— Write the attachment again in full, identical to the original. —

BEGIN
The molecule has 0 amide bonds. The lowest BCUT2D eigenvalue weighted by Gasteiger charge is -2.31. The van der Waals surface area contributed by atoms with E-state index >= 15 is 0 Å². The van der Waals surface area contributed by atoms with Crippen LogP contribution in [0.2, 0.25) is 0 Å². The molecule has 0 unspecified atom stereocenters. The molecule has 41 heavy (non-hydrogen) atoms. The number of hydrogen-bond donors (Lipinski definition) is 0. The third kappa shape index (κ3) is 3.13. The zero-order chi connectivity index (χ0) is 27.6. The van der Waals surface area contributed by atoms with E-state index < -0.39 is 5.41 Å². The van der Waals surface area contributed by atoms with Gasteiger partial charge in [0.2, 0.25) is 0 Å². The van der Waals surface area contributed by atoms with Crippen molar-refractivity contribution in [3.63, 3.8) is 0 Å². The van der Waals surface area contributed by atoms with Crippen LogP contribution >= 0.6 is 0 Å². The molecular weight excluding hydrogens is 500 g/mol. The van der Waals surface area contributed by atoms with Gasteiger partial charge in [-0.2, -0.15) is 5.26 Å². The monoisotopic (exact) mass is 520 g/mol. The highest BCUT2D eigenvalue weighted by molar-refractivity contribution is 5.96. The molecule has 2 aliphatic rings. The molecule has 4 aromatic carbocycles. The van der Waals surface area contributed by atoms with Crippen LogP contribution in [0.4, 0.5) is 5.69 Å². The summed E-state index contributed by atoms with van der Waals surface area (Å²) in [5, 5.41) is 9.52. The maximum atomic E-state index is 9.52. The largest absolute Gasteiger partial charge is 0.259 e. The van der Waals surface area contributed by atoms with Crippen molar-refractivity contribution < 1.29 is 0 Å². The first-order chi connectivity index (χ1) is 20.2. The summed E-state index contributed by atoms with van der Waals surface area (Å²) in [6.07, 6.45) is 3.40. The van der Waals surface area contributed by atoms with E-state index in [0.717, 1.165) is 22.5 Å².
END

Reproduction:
The molecule has 0 amide bonds. The lowest BCUT2D eigenvalue weighted by Gasteiger charge is -2.31. The van der Waals surface area contributed by atoms with E-state index >= 15 is 0 Å². The van der Waals surface area contributed by atoms with Crippen LogP contribution in [0.2, 0.25) is 0 Å². The molecule has 0 unspecified atom stereocenters. The molecule has 41 heavy (non-hydrogen) atoms. The number of hydrogen-bond donors (Lipinski definition) is 0. The third kappa shape index (κ3) is 3.13. The zero-order chi connectivity index (χ0) is 27.6. The van der Waals surface area contributed by atoms with E-state index < -0.39 is 5.41 Å². The van der Waals surface area contributed by atoms with Gasteiger partial charge in [0.2, 0.25) is 0 Å². The van der Waals surface area contributed by atoms with Crippen molar-refractivity contribution in [3.63, 3.8) is 0 Å². The van der Waals surface area contributed by atoms with Crippen LogP contribution >= 0.6 is 0 Å². The molecular weight excluding hydrogens is 500 g/mol. The van der Waals surface area contributed by atoms with Gasteiger partial charge in [-0.2, -0.15) is 5.26 Å². The monoisotopic (exact) mass is 520 g/mol. The highest BCUT2D eigenvalue weighted by molar-refractivity contribution is 5.96. The molecule has 2 aliphatic rings. The molecule has 4 aromatic carbocycles. The van der Waals surface area contributed by atoms with Crippen LogP contribution in [0.4, 0.5) is 5.69 Å². The summed E-state index contributed by atoms with van der Waals surface area (Å²) in [5, 5.41) is 9.52. The maximum atomic E-state index is 9.52. The largest absolute Gasteiger partial charge is 0.259 e. The van der Waals surface area contributed by atoms with Crippen molar-refractivity contribution < 1.29 is 0 Å². The first-order chi connectivity index (χ1) is 20.2. The summed E-state index contributed by atoms with van der Waals surface area (Å²) in [6.07, 6.45) is 3.40. The van der Waals surface area contributed by atoms with E-state index in [0.717, 1.165) is 22.5 Å².